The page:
Answering Machine

What Does Answering Machine Mean?

An answering machine, also known as a telephone answering device, telephone answering machine, answerphone, or message machine, is a device used for answering and recording a caller’s message in the event that no one is available to answer the phone in person.


Unlike voicemail, which serves the same functionality but is usually a networked or a centralized system made available anywhere as a service, an answering machine is a local device that is attached to or directly incorporated into a physical landline telephone.

On the whole, traditional landlines are swiftly being replaced by Voice Over Internet Protocol services which allow you to receive or make calls from any device, and they boast various other features like call forwarding, music on hold, and automatic call transcription, which proves helpful, especially for business owners.

Techopedia Explains Answering Machine

The answering machine uses a technique originally invented by Valdemar Poulsen in 1898 for recording telephone conversations. His device was called a telegraphone or wire recorder, which was actually used to record voice dictation and even music, but it laid the foundation for the modern answering machine. The invention of the answering machine itself is a bit unclear, with some sources claiming that it was William Muller in 1935, whereas others claimed that it was William Schergens in 1931.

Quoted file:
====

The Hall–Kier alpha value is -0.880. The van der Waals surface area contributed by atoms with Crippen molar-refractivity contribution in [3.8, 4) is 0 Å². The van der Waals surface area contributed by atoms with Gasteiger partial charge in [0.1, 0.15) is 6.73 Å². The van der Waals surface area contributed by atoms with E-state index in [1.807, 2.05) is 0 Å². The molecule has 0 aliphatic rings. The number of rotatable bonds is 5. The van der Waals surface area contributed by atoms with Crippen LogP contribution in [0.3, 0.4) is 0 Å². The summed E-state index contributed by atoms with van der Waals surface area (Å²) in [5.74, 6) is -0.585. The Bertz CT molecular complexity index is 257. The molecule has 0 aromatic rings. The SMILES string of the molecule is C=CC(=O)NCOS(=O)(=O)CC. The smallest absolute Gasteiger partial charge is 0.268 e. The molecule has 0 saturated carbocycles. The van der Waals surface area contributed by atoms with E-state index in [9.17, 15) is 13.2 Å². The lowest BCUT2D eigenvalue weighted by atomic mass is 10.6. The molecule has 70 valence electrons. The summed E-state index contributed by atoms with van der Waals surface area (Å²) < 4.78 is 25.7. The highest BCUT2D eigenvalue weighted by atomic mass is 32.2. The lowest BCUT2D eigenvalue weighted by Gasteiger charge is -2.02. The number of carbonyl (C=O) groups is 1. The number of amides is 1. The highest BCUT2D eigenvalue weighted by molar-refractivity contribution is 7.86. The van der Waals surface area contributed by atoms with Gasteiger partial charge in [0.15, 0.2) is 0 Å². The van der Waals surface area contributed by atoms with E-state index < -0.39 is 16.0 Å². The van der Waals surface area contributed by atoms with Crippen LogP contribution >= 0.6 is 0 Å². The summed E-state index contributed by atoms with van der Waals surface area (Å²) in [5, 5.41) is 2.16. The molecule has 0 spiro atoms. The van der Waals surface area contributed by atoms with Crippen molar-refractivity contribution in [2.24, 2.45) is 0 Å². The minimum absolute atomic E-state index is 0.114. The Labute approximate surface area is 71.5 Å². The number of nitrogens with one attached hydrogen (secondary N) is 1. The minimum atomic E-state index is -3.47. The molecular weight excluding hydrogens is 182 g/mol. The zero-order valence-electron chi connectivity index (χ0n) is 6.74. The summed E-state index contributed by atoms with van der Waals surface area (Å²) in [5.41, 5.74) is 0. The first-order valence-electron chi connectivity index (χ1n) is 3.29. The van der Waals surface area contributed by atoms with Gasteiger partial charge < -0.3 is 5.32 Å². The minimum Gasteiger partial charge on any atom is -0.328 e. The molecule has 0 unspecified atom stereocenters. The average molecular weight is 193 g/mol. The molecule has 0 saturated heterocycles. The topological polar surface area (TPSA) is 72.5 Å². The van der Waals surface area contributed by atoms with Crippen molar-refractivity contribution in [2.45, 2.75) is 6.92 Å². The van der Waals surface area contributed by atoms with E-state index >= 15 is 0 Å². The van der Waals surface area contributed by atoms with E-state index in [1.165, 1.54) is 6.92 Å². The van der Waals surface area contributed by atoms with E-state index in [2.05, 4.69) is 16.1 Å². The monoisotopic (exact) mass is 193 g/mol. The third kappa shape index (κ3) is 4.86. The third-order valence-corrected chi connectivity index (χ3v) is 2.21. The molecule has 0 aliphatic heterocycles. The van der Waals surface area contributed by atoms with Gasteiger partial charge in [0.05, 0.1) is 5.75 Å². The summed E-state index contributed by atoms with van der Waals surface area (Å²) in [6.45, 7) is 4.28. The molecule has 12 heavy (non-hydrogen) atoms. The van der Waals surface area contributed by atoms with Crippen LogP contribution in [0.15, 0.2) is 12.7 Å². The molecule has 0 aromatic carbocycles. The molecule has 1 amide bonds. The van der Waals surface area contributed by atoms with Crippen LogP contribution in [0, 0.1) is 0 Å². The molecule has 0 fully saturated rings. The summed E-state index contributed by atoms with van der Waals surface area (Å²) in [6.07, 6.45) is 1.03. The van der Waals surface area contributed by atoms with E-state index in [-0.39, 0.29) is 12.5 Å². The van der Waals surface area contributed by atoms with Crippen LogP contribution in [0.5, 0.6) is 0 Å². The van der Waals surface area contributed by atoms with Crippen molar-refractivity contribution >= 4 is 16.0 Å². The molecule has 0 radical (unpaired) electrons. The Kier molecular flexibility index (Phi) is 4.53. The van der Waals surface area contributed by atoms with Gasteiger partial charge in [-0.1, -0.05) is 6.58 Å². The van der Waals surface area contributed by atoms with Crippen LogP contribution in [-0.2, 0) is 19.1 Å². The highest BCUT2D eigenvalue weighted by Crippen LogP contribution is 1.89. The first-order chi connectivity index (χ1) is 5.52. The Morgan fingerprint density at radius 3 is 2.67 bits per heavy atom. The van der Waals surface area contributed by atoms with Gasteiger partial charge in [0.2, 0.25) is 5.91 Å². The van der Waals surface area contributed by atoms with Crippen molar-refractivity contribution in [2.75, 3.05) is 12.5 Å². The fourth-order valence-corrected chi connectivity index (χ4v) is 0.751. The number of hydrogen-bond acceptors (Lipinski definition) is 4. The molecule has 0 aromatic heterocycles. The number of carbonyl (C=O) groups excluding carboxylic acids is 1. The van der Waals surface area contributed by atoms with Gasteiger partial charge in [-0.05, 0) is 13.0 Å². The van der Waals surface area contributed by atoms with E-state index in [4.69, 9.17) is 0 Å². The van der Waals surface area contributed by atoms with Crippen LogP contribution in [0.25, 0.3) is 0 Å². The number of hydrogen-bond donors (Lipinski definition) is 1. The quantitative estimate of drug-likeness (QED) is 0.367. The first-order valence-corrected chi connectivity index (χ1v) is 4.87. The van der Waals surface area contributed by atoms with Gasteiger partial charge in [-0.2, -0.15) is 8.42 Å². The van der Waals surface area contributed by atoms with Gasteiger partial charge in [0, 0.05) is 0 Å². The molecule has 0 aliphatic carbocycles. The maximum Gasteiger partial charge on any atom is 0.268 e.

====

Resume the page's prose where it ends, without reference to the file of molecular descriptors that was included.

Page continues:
The first actual commercial answering machine sold in the USA was the Tel-Magnet in 1949, which used magnetic wire to record incoming messages and play outgoing messages. But the first real answering machine that entered the mainstream was invented by Dr. Kazuo Hashimoto, who worked for Phonetel, which began selling answering machines in the United States in the 1960s. These answering machines used magnetic tape to record messages, whereas modern ones use some form of solid-state storage such as flash storage and have much more storage capacity and, as is the case with business and VoIP home phone services, also have features such as caller identification, forwarding and waiting, to name a few.


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Margaret Rouse

Margaret Rouse is an award-winning technical writer and teacher known for her ability to explain complex technical subjects to a non-technical, business audience. Over the past twenty years her explanations have appeared on TechTarget websites and she's been cited as an authority in articles by the New York Times, Time Magazine, USA Today, ZDNet, PC Magazine and Discovery Magazine.Margaret's idea of a fun day is helping IT and business professionals learn to speak each other’s highly specialized languages. If you have a suggestion for a new definition or how to improve a technical explanation, please email Margaret or contact her…